(zero_lengths <- rles$lengths[rles$values == 0])
```

`## [1] 8`

```
pois_samples <- matrix(rpois(10000*length(zero_inflated),
mean(zero_inflated)),
nrow = length(zero_inflated),
ncol = 10000, byrow = FALSE)
```

Next, I compute for each of the 10000 samples the length of all zero sequences appearing in them. The second sample contains two “sequences” of length 1.

```
iid_zero_seq_lengths <- apply(pois_samples, 2, function(x) {
y <- rle(x)
y$lengths[y$values == 0]
})
iid_zero_seq_lengths[[2]]
```

`## [1] 1 1`

To compute the probability of a zero sequence of length 7 or longer appearing in a sample, I compute the share of the random samples for which the maximum length of a zero sequence is longer or equal than 7. `lapply()`

loops through the 10000 samples and returns for each a logical.

```
share_with_seqs <- mean(unlist(lapply(iid_zero_seq_lengths,
function(x) ifelse(length(x) > 0, max(x), 0) >= 7)))
share_with_seqs
```

`## [1] 0`

Here, no sample contains a sequence as long as the one in the original sample, `zero_inflated`

, so we estimate the probability to be zero. Based on this, the probability will be smaller than any threshold, and we would set the observations of this sequence to zero.

In the above example, we could leave one loop out as the sample contained only one zero sequence. When the observed series contains more zero sequences, we would have to get the probability for each of the different lengths. The following function does exactly that, as well as remove the corresponding observations.

```
get_zero_seq_lengths <- function(x) {
# Get the length of zero sequences in the input vector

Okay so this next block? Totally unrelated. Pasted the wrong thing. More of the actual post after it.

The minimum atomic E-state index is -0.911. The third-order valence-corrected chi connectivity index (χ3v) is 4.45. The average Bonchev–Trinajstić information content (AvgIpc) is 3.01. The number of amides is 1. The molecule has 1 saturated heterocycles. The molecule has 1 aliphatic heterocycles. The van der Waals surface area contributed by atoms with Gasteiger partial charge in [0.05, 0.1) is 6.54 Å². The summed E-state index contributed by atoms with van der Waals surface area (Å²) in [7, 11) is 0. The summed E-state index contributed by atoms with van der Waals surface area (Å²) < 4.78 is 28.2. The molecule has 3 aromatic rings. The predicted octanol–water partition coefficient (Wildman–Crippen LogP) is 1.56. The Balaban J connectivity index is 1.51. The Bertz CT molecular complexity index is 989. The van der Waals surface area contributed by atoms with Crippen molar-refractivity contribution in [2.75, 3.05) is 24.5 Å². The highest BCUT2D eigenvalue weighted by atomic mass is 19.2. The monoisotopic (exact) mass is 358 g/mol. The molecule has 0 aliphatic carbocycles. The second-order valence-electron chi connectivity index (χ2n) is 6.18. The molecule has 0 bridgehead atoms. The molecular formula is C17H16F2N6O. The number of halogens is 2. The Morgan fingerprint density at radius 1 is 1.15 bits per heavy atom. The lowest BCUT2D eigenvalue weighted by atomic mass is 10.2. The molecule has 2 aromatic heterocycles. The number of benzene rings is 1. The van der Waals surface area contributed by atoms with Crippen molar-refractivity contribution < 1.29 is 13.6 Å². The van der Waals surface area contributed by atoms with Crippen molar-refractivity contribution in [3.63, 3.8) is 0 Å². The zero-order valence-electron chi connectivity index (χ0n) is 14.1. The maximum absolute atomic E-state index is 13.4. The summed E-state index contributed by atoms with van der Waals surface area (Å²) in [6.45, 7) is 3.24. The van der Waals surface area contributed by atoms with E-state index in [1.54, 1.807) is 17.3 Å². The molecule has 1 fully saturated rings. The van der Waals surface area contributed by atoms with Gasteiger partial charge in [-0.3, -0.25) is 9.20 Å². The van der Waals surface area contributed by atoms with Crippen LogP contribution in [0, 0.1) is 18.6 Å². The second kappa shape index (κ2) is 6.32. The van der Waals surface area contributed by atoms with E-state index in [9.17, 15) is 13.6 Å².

# https://stackoverflow.com/questions/1502910/how-can-i-count-runs-in-a-sequence
y <- rle(x)
y$lengths[y$values == 0]
}
rm_abnormal_zero_seq <- function(x, thresh = 0.001,
n = 10000, seed = NA) {
if(!is.na(seed)) set.seed(seed)
newx <- x
meanx <- mean(x, na.rm = TRUE)
rles <- rle(x)
zero_seq_lengths <- get_zero_seq_lengths(x)
# given a list of vectors (iid_zero_seq_lengths),
# get for each of the vectors whether the maximum
# value in that vector is larger than a given integer
int_in_listvec <- function(int, listvec) {
lapply(listvec, function(x) ifelse(length(x) > 0,
max(x), 0) >= int)
}
# if there are no 0 observations, jump to the end and return newx
if(length(zero_seq_lengths) > 0) {
# based on sample mean, get n iid Poisson samples of same length as
# input time series
pois_samples <- matrix(rpois(n*length(x), meanx),
nrow = length(x), ncol = n,
byrow = FALSE)
# now for each of the n samples,
# get the lengths of all zero sequences (outputs a list)
iid_zero_seq_lengths <- apply(pois_samples, 2,
get_zero_seq_lengths)
if(length(iid_zero_seq_lengths) == 0) {# if not a single 0 in random samples
zero_seq_probs <- rep(0, times = length(zero_seq_lengths))
} else { # if there are 0s in the random samples
zero_seq_probs <- lapply(zero_seq_lengths,
function(x) {
mean(unlist(int_in_listvec(x, iid_zero_seq_lengths)))
})
}
# in the original time series, get indices at which zero
# sequences that are unlikely given `thresh` start
seq_start_idx <- (cumsum(rles$lengths) - rles$lengths+1)[rles$values==0][
zero_seq_probs < thresh]
seq_end_idx <- seq_start_idx + zero_seq_lengths[
zero_seq_probs < thresh] - 1
# fill in NAs if at least 1 unlikely sequence
if(length(seq_start_idx) > 0) {
for(i in 1:length(seq_start_idx))
newx[seq_start_idx[i]:seq_end_idx[i]] <- NA
}
}
return(newx)
}
```

`rm_abnormal_zero_seq(zero_inflated)`

`## [1] 4 3 5 9 6 3 10 NA NA NA NA NA NA NA NA 4 3 4 8 7 6`

## Conclusion and Potential Extensions

The advantage of the comparison of the original series against Poisson samples is that–depending on the other observations in the sample–short zero sequences of length one or two or three will not be flagged as abnormal. This is a big advantage against some rule-based approach that would simply remove all zeros.

To adjust the procedure more to the time series nature, one could fit an auto-regressive model instead of the naive Poisson distribution, to generate the random samples. This would allow zero sequences that are long in nature (if demand is low in waves).